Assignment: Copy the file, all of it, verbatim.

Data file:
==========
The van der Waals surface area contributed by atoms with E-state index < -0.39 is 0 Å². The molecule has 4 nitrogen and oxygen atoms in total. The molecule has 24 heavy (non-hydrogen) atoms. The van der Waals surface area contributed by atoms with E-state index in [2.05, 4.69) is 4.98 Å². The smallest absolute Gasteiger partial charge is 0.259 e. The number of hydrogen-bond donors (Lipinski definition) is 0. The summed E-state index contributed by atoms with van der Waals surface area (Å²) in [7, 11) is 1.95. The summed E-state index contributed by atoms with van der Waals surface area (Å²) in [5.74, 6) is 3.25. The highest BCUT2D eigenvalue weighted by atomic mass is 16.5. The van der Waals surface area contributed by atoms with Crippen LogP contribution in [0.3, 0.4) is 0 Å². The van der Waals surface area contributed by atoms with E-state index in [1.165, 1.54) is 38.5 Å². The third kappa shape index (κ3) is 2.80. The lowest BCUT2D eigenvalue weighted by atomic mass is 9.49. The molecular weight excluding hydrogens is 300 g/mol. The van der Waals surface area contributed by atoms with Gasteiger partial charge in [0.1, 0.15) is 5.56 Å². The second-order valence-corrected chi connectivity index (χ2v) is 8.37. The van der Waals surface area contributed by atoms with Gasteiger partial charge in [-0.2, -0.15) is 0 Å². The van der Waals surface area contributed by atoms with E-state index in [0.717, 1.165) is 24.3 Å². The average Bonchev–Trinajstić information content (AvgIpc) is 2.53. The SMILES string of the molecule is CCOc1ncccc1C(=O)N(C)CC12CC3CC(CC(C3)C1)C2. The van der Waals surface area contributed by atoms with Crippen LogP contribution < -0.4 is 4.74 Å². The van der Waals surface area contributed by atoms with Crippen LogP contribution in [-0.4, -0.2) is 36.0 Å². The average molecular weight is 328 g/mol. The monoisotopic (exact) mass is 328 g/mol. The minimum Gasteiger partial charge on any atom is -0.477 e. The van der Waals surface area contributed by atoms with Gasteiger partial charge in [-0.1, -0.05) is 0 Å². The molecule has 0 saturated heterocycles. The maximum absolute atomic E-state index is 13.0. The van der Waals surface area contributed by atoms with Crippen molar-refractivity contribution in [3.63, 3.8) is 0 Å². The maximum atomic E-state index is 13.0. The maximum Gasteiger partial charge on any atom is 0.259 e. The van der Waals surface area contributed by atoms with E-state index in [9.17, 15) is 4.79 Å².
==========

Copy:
The van der Waals surface area contributed by atoms with E-state index < -0.39 is 0 Å². The molecule has 4 nitrogen and oxygen atoms in total. The molecule has 24 heavy (non-hydrogen) atoms. The van der Waals surface area contributed by atoms with E-state index in [2.05, 4.69) is 4.98 Å². The smallest absolute Gasteiger partial charge is 0.259 e. The number of hydrogen-bond donors (Lipinski definition) is 0. The summed E-state index contributed by atoms with van der Waals surface area (Å²) in [7, 11) is 1.95. The summed E-state index contributed by atoms with van der Waals surface area (Å²) in [5.74, 6) is 3.25. The highest BCUT2D eigenvalue weighted by atomic mass is 16.5. The van der Waals surface area contributed by atoms with Crippen LogP contribution in [0.3, 0.4) is 0 Å². The van der Waals surface area contributed by atoms with E-state index in [1.165, 1.54) is 38.5 Å². The third kappa shape index (κ3) is 2.80. The lowest BCUT2D eigenvalue weighted by atomic mass is 9.49. The molecular weight excluding hydrogens is 300 g/mol. The van der Waals surface area contributed by atoms with Gasteiger partial charge in [0.1, 0.15) is 5.56 Å². The second-order valence-corrected chi connectivity index (χ2v) is 8.37. The van der Waals surface area contributed by atoms with Gasteiger partial charge in [-0.2, -0.15) is 0 Å². The van der Waals surface area contributed by atoms with E-state index in [0.717, 1.165) is 24.3 Å². The average Bonchev–Trinajstić information content (AvgIpc) is 2.53. The SMILES string of the molecule is CCOc1ncccc1C(=O)N(C)CC12CC3CC(CC(C3)C1)C2. The van der Waals surface area contributed by atoms with Crippen LogP contribution < -0.4 is 4.74 Å². The van der Waals surface area contributed by atoms with Crippen LogP contribution in [-0.4, -0.2) is 36.0 Å². The average molecular weight is 328 g/mol. The monoisotopic (exact) mass is 328 g/mol. The minimum Gasteiger partial charge on any atom is -0.477 e. The van der Waals surface area contributed by atoms with Gasteiger partial charge in [-0.1, -0.05) is 0 Å². The molecule has 0 saturated heterocycles. The maximum absolute atomic E-state index is 13.0. The van der Waals surface area contributed by atoms with Crippen molar-refractivity contribution in [3.63, 3.8) is 0 Å². The maximum atomic E-state index is 13.0. The maximum Gasteiger partial charge on any atom is 0.259 e. The van der Waals surface area contributed by atoms with E-state index in [9.17, 15) is 4.79 Å².